Working from home during lockdown has me constantly dreaming about holidays; hopping in the car, on a train or catching a plane, I am longing to travel again when it is safe. A couple of years ago we visited Lisbon as a family, staying in the city centre and travelling to surrounding areas by tram and train.
"Oh my goodness, there’s a horse drawn carriage museum in Lisbon!" I had exclaimed on reading the guidebook before our trip. My teenage children sighed ‘Here we go again!’ but this one surpassed their expectations and some.
We caught the train from the city centre to Belém, stopping for much-needed coffee and Pastéis de Nata, (mini custard tarts – worth the holiday on their own) just off the beautiful Jardim Botanic Tropical.
The Coach Museum is housed in a huge modern white building that caused consternation when plans were announced, echoing the plight of our own Museum of Liverpool, which now blends seamlessly into the city’s historic waterfront. As we paid to enter, the museum appeared both cavernous and deserted and we headed to the lift to access the main gallery. Nothing could have prepared us for the huge open space chock full of the most ornate carriages I have ever seen. Our mouths simultaneously fell open and we began a wide-eyed exploration of the collection.
The original National Coach Museum opened in the old Riding School of the Palace of Belém in 1905. It was created by Queen Amélia of Orleans and Bragança, who had married King Carlos I of Portugal, to preserve the important collection of vehicles belonging to the Royal House. It opened with a display of 29 vehicles.
The current display includes coaches, berlins, sedan chairs and carriages from the 17th, 18th and 19th centuries – most of which are decorated in a rich and profuse style. There are also cabinets containing riding costumes and boots, horse harness, travelling trunks and lots of other fascinating accessories.
To commemorate its 110th anniversary in 2015, the museum was transferred to the new building designed by Brazilian architect Paulo Mendes da Rocha. The new museum is a masterpiece of internal design – huge open spaces, minimal interpretation and great use of film on a large-scale.
Even better was to come when we (or maybe it was just me!) discovered that the old museum was still open to the public and on display was a selection of historic fire service vehicles. The palace exhibition area was incredibly beautiful and a wonderful setting for these old vehicles.
As I marvelled at the ornately decorated coaches I recognised, amongst the less fancy vehicles, some very similar styles to those we have in the collection at the Museum of Liverpool, and indeed several English coach makers were represented in the displays.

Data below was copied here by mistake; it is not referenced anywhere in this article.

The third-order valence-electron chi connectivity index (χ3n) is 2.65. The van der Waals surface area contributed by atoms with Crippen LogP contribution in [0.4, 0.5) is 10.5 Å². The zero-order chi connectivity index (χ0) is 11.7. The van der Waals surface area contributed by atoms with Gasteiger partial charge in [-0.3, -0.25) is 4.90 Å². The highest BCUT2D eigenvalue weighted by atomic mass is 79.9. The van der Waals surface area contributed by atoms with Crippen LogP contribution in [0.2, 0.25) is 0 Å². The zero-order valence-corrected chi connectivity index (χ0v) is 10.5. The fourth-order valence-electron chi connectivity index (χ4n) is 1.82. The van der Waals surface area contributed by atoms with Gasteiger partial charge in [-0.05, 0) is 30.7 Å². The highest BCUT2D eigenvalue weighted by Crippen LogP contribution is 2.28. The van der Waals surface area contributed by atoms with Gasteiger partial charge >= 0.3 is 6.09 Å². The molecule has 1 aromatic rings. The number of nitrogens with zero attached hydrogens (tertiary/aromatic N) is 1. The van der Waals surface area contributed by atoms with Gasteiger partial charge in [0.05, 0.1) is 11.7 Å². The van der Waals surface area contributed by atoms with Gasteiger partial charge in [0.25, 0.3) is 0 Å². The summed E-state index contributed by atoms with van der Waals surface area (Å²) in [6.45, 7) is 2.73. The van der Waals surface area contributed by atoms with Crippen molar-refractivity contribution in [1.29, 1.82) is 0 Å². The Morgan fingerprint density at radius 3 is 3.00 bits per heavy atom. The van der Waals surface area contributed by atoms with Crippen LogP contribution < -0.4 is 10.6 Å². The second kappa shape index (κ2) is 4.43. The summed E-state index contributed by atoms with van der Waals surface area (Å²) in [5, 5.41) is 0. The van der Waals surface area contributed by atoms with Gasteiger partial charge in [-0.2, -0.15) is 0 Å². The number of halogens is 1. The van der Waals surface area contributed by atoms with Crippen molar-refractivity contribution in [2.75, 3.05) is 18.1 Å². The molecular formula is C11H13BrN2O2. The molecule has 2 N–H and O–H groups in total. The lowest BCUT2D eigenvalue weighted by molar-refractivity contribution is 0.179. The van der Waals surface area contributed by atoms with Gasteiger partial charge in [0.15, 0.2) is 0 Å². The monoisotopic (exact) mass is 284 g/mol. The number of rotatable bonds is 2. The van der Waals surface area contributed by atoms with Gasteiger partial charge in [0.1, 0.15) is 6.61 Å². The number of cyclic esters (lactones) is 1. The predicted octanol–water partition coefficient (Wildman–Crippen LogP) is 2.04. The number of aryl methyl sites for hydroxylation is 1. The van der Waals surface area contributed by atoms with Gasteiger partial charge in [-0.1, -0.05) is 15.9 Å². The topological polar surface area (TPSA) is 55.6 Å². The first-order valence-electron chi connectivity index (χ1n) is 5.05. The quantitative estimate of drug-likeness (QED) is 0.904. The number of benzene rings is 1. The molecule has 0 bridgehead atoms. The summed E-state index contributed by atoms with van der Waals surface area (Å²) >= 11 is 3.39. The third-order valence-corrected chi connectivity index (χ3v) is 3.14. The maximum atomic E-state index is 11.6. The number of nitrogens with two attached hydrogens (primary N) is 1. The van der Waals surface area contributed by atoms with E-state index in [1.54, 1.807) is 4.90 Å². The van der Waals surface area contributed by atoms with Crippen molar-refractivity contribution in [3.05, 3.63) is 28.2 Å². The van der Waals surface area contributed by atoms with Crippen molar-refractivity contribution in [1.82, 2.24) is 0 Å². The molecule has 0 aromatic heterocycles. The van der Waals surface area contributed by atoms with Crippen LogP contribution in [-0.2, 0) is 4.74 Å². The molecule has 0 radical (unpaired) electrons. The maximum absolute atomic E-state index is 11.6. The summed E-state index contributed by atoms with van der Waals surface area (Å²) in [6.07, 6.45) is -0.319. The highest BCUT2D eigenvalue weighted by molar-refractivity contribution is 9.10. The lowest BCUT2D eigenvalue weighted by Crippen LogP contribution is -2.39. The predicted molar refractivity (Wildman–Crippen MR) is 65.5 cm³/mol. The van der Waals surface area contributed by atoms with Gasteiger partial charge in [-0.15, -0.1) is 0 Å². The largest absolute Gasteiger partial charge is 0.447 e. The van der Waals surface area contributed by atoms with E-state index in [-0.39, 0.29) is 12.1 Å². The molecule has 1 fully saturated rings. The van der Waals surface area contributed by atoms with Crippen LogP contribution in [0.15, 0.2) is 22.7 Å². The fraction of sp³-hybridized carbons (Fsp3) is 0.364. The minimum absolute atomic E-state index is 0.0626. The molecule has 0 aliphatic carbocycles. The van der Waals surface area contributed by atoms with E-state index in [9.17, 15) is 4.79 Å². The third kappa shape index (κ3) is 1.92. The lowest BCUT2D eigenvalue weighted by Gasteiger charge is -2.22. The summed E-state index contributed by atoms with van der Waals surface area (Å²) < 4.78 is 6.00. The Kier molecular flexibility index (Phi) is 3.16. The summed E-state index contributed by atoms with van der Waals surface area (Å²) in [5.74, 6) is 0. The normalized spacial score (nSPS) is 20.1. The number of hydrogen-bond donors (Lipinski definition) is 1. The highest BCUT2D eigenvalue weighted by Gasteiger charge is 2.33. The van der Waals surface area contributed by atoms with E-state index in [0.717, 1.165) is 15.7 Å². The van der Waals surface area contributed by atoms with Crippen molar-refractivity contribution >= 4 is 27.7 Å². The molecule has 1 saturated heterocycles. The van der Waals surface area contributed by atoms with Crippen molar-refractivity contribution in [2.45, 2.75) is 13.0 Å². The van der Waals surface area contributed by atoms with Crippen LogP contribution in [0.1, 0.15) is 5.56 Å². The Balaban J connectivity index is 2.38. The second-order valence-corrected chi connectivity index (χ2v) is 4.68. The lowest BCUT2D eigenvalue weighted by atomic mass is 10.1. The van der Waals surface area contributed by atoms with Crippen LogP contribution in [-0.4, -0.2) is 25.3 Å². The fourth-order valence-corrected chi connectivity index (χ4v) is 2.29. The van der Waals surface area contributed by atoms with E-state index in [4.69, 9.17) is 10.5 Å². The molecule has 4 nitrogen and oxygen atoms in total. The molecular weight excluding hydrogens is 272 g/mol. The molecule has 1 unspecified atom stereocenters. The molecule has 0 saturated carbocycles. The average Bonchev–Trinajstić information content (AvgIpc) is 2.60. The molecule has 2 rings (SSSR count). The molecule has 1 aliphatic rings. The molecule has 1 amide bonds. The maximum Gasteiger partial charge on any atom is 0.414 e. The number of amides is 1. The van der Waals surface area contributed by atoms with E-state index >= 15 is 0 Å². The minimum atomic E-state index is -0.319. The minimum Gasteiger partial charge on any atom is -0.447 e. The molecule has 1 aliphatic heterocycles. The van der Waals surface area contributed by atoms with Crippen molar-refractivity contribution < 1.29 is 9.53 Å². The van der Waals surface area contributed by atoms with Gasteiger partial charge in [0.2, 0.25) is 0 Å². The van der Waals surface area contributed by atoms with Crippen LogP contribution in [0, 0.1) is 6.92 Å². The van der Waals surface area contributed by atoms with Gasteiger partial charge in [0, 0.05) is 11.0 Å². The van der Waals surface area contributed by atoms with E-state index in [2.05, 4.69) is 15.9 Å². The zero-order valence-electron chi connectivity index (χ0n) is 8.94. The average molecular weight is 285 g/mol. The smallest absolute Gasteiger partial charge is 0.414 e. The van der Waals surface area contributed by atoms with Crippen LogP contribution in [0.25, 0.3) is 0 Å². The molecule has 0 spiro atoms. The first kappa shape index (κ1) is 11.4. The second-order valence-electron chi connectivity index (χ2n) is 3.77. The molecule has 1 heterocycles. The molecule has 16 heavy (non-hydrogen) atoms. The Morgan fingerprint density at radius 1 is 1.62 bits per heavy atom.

Our collection of private and commercial horse drawn vehicles spans from 1850 to 1950. They are symbolic of the wealth and industry of Liverpool and many were designed and built by local firms.
Our grandest carriage is the Dress (or State) Coach built for the Earl of Sefton around 1870. It would have been used for formal occasions, pulled by a team of two horses. As well as a coachman (driver) it would also have carried two liveried footmen as a symbol of the importance of the occupants of the vehicle. The carriage was built by Hooper & Company at their Victoria Street, London address but Hoopers also had a Liverpool branch supplying the local gentry.
The Earl of Sefton, whose home was at Croxteth Hall near Liverpool, had several Hooper-built carriages including a town chariot and barouche and these are also part of the museum’s collection. All of the carriages are painted yellow and bear the Sefton family coat of arms on the doors. They are beautifully finished with elaborate springs, elegant lamps and sumptuous internal fittings. Hoopers also built a private omnibus for the Sefton family which was used on their estate and for visits to local sporting events with friends and family.
In our temporary Liverpool on Wheels exhibition you can see a Sefton landau from about 1900. Numerous designs of horse drawn vehicles existed around this time to meet different needs and occasions.
Landaus had first been seen in Germany in the mid-1700s. They have twin leather hoods that can be opened or closed depending on the weather and meant that owners would only need one coach for all weathers instead of one for winter and one for summer. However the large hoods, without windows, did mean it was very dark inside the carriage.
The Sefton landau is a lighter version of the original design which only needs one horse to pull it. It was first designed for the Earl of Sefton and so bears his name.
This coach was manufactured by a Liverpool coachbuilder, J Waugh & Sons. Its early history is unknown but it is not thought that it was ever owned by the Sefton family.
Once the Museum of Liverpool opens again please come and see the Liverpool on Wheels exhibition. Then maybe later you could be tempted to visit Lisbon and enjoy the spectacular display of coaches there as well. Happy days!
You can also take a virtual tour of the National Coach Museum, Lisbon.